We have been doing really good about eating better and I’m constantly on the lookout for fresh ideas. I have my go-to recipe when it comes to pork tenderloin but there are times I want something different. When I got the new America’s Test Kitchen Light and Healthy 2012 magazine, I saw on the front cover was a fabulous looking pork tenderloin. This is the first recipe I’ve tried out the magazine, and there will be a lot more to follow.
I loved the combination of fennel and artichokes. I left out the olives because my husband despises them, but left them in the recipe so you can choose to put them in or not. I find it’s very important to get the silverskin off the tenderloin. If you don’t, the pork can be chewy and will get into a weird shape while cooking.
The picture above shows what the silverskin looks like. Take your knife and angle it slightly upward and use a gentle sawing motion to cut the silverskin away from the meat. That’s it! Very simple and makes for a better tenderloin.
Herb-Crusted Pork Tenderloin
- 2 (1lb) Pork Tenderloin, trimmed of all visible fat and silverskin
- 2 tsp dried herbes de Provence
- Salt and Pepper
- 2 large fennel bulbs, stalks discarded, bulbs halved, cored, and cut into 1/2 inch thick slives
- 12 oz frozen artichoke hearts, thawed and patted dry
- 1/3 cup pitted nicoise or kalamata olives, chopped coarse
- 8 tsp extra-virgin olive oil
- 4 garlic cloves, minced
- 1 lb cherry tomatoes, halved
- 1/2 cup low-sodium chicken broth
- 1 tbs grated lemon zest plus 2 tbs juice
- 2 tbs minced fresh parsley
- Adjust the oven rack to lower-middle position and heat oven to 450 degrees. Pat pork dry with paper towels, then season with herbes de Provence, 1/8 tsp salt and 1/8 tsp pepper.
- Combine the fennel and 2 tbs water in bowl, cover and microwave until softened, about 5 minutes. Drain fennel well and toss with artichokes, olives, 2 tbs oil, garlic, 1/4 tsp salt, and pepper to taste.
- Spread the vegetables in a large roasting pan. Lay pork on top of vegetables. Roast pork and vegetables for 15 minutes. Turn pork over and add tomatoes to roasting pan. Continue to roast pork and vegetables until meat registers 140-145 degrees, 10 to 15 minutes longer.
- Transfer the pork to carving board, tent with foil, and let rest for 10 minutes. Stir broth and lemon zest into vegetables and continue to roast until fennel is tender and tomatoes have softened, about 10 minutes.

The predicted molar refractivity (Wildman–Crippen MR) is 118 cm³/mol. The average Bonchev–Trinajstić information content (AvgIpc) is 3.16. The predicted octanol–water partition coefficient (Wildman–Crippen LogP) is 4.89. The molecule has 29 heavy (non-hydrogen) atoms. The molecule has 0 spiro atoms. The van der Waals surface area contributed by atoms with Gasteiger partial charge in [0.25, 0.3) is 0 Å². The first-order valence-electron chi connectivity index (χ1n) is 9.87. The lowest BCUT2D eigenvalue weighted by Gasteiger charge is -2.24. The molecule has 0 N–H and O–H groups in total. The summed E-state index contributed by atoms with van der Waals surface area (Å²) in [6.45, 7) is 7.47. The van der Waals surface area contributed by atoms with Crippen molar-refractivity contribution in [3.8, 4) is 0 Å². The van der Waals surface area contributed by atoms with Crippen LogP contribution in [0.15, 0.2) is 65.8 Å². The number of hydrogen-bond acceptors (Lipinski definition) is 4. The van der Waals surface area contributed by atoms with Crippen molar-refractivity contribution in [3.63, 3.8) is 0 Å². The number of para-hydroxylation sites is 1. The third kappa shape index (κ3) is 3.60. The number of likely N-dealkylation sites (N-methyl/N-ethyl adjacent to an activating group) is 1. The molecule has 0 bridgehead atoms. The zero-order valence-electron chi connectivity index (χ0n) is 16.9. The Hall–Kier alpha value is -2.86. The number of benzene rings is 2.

- Stir remaining 2 tsp oil, lemon juice, and parsley into roasted vegetables and season with salt and pepper to taste. Slice pork 1/2 inch thick and serve with vegetables.
It’s officially 2011 and I’m so ready for the start of the new year. My family went through a rough 2010 and I am determined to make 2011 much better. I don’t make resolutions at the beginning of the year because I feel we always need to make changes in our lives throughout the years. But it doesn’t hurt to try and use this time to change something. I’m going to be a lot more positive about our situation and not worry about little things. I know that in a few months things are going to be looking up! I truly hope that everyone has the best year yet!
A great way to kick off the new year is by making some good luck food. It’s not too late to make this. Hoppin John Stuffing is a southern dish that combines food thought to bring you good luck. I took this from Wikipedia as it best describes what the ingredients mean.
The peas, since they swell when cooked, symbolize prosperity; the greens symbolize money; the pork, because pigs root forward when foraging, represents positive motion
We could all use that in our life.
The recipe has a few steps and you don’t have to make the pork in order to have the stuffing. I’ve made the Hoppin John to be served on it’s own. I still recommend using the egg to help bind the stuffing, but make sure to bake it at 350 for at least 40 minutes.
This is what the stuffing looks like after it’s been all mixed together. Yummm
If you are stuffing the pork roast, this is what it’ll look like when you have it butterflied and added the stuffing. Be sure to always season the pork with salt and pepper before you add the stuffing.
Here it is all tied up. There are many methods in which to tie up a roast. Do what you are comfortable with as long as it’s tied, who cares how it looks. It’ll be cut off before serving anyway.
Pork Roast with Hoppin John Stuffing:
- 1 small onion, diced small
- 1/2 medium-size green bell pepper, diced small
- 2 tbs olive oil
- 1 1/2 cups cooked long-grain rice
- 1 1/2 cups frozen chopped collard greens, thawed (I used one 15oz can drained, since I could not find frozen)
- 1 15oz can Black Eye Peas, rinsed and drained
- 1/2 cup diced cooked country ham (used leftovers from Christmas)
- 1/2 tsp sugar
- 1/2 tsp salt
- 1 large egg, lightly beaten
- 1 (2 1/2 – 3-pound) boneless pork loin roast
- Preheat oven to 375 degrees
- Saute onion and bell pepper in olive oil in a large skillet set over medium-high heat 5-7 minutes or until tender. Remove from heat. Add rice and next 5 ingredients; stir in egg. Set stuffing aside. (If only using stuffing, place in casserole dish and bake at 350 for 40 minutes)
- Butterfly pork loin roast by making a lengthwise cut down the center of 1 flat side, cutting to within 1/2 inch of bottom. From bottom of cut, slice horizontally to 1/2 inch from left side; repeat procedure to right side. Open roast, and place between 2 sheets of heavy-duty plastic wrap (or ziplock bag); flatten to 1/2 inch thickness using a meat mallet or rolling pin.
- Spoon 1 1/2 cups stuffing evenly over roast, leaving a 1/2 inch border. Roll up; tie with kitchen string at 1 inch intervals. Place seam side down, in a lightly greased 11×7-inch baking dish.
- Bake for 55-60 minutes or until a meat thermometer inserted in center reaches 150 degrees. Place the remaining stuffing in small casserole dish and bake for 30 minutes.
Source: Southern Living Magazine, Published around 9 years ago.